There are others who once they’ve mastered a skill and have satisfied the wishes of their parents, go on to discover other talents. They instinctively jump into their natural talent.
This is why there are doctors who were lackadaisical in their medical profession, but when then they open businesses for distribution, they become so good because their natural giftedness is in entrepreneurship, not in medicine.
If you have the natural talent, but what you do isn’t in alignment with your natural talent, and you built that into a skill, it is still possible to be good at it, but it’s a hard, long climb. It’s tough. It can still be done but you have to work double, triple. And force yourself to be good with that particular skill.
Meanwhile, if you build of your skill in alignment with your natural gifts, not only is it easier, it’s more fun. You enter into your strength-zone, and then you can level up many, many times.
I’ve noticed myself that being a public speaker is a natural talent for me because I am very talkative and I express my ideas in a clear and concise way. I never knew I was going to be a public speaker. But the moment the signs came, I developed it. Until today, I still read books on public speaking. I still hone it, I still practice. I still study the best of the best. And that elevates me into a very comfortable zone.
How do you know your talent? How do you know when you’re good at something?
The field has become so scientific that we all have different tests on personality to find your talent. I would highly recommend the book by Tom Rath called Strengths Finder which is now being used by many corporate structures.
Before this we had the DiSC Assessment. But today our minds are wired different. So I would rather use Strengths Finder. Briggs-Myers is also still workable.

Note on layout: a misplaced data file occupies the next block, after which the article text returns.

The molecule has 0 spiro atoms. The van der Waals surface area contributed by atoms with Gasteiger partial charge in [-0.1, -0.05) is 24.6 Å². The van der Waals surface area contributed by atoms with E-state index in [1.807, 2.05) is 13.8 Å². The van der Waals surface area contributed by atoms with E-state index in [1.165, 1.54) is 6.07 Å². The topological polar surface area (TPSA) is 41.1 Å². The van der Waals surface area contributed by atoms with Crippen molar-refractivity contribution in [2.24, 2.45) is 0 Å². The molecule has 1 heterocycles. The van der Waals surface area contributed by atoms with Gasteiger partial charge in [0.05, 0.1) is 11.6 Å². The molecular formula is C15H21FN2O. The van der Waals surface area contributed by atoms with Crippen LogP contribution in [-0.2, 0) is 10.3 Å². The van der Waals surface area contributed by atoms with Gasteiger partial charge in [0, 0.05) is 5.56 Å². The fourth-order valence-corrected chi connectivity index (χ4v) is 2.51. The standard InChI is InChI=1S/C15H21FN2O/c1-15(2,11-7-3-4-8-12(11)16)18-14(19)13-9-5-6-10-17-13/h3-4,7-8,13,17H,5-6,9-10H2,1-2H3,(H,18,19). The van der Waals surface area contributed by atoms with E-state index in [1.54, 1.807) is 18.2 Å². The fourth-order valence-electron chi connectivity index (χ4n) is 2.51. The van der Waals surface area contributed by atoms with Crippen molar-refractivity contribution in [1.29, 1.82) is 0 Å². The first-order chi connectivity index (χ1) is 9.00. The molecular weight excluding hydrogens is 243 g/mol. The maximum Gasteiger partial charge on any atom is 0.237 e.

What if you can’t afford to use the studies? Ask the people around you and those close to you who would not be afraid to tell you what you have to hear.
For me, this is a very philosophical and theological statement: God won’t get out from you what he did not put in you. For instance, God led Joseph to go through many years in the desert only to prepare him for becoming prime minister of Egypt who served in the palace. God prepared Moses for many years inside the palace to prepare him for forty years in the desert.
In other words, there’s always a purpose if we’re open to searching.
I have realized that my purpose is not really speaking. My purpose is to equip people that leans more towards education. This is the reason why I dislike the term motivation. Sometimes when you think about motivation, you only appeal to the emotion. You’ve fired people up, but you haven’t educated them.
I would rather embrace the term inspirational speaker, because when you inspire somebody, you have to touch both the emotion and the intellect. Appealing to the intellect causes a person to begin thinking, and that person now becomes more self-motivated.
How can you tell if you’ve finally found success?
This is very subjective, but I find myself extremely happy in what I’m doing, so much that I am actually willing to do this even if I’m not paid for it.
But here’s the paradox, I can do it for you for free because I love doing it. But clients pay me high, because they know that I can deliver what they want.
I want to have my meaning, that’s why I give it away. So I continue to give talks to parents, teachers and students and I have never charged them. No matter how tired I am, I’d still do it. Some speakers won’t do that. They think I’m losing opportunity, but not even I knew that someday the rewards will be so visible.